For some people who use the term differently, it might, because we commonly use hierarchies to remember information. And the "other way" people treat folgzettel is just a hierarchy or heterarchy. In my opinion this is a misunderstanding of folgzettel and the reason for it in the first place.
Register I don't think is really needed when we have search. I keep an index for my digital notes and I find that I rarely use it. I end up just using the global search, which makes sense. Index/Registers are traditional finding tools, to save you from flipping through every page of a book. But a computer can flip through every page of a book very quickly, making the index useless.
Structure Zettels can help with finding notes but that isn't their primary purpose (for me at least). They are more for showing you related information. As mentioned above, because we think in hierarchies, the structure zettel can still help you find a note if the traditional global search fails you.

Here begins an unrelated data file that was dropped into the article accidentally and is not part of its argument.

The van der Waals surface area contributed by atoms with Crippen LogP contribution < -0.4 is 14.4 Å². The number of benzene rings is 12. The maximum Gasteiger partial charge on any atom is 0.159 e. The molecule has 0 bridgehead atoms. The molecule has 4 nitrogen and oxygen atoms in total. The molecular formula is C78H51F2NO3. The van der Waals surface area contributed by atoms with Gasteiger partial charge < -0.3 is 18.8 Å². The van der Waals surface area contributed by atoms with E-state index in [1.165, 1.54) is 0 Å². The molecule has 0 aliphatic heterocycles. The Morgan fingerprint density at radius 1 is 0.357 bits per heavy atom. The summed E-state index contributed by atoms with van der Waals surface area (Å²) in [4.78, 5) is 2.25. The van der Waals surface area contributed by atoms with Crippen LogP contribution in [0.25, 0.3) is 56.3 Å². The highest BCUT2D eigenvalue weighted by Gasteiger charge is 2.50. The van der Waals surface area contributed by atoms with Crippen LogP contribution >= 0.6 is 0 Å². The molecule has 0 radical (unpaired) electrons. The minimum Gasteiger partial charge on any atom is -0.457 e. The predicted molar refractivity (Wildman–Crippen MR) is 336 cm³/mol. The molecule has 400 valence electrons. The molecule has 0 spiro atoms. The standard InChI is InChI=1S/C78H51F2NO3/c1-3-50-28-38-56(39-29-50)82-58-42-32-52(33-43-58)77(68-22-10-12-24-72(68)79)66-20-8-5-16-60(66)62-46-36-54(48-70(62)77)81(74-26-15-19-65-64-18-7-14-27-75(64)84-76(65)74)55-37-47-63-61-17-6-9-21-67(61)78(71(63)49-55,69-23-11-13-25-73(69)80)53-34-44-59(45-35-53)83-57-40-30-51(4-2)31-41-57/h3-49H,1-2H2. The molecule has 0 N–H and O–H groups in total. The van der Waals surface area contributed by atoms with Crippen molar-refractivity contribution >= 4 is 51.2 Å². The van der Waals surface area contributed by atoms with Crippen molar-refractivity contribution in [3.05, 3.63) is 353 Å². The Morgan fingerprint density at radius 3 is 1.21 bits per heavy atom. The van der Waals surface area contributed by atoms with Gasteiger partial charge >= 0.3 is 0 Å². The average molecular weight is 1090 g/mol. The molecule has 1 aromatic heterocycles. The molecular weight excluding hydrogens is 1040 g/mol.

@bimlas @zk_1000 @Nick @Sascha
This is a great discussion for me, as a newcomer to Zettelkasten. It's clarified a few things that were slowly simmering in my brain before but now have nicely risen to the surface. One example: I could never really understand the relevance of Folgzettel until I realized, from @Nick and @Sascha comments, that they were a feature only of a paper ZK and are not needed and are irrelevant in the digital world.
In fact, in the digital world, all of the normally used features of a ZK, such as searches, zettel connections, tags, and structure notes, all have a great degree of built-in flexibility that different people can learn to use in ways that suit their own workflow and way of thinking. Of course, we always want to see how other people use their tools - it tends to improve our craftsmanship as well.
@GeoEng51 yes, in creating ones own digital note system there are a couple of questions you want to ask:
While creating your own system occasionally reflect on
According to this, Folgezettel is really redundant. I will try to describe what my workflow is like and why I felt the need for Folgezettel:
This is how I interpret the "bottom to up" categorization.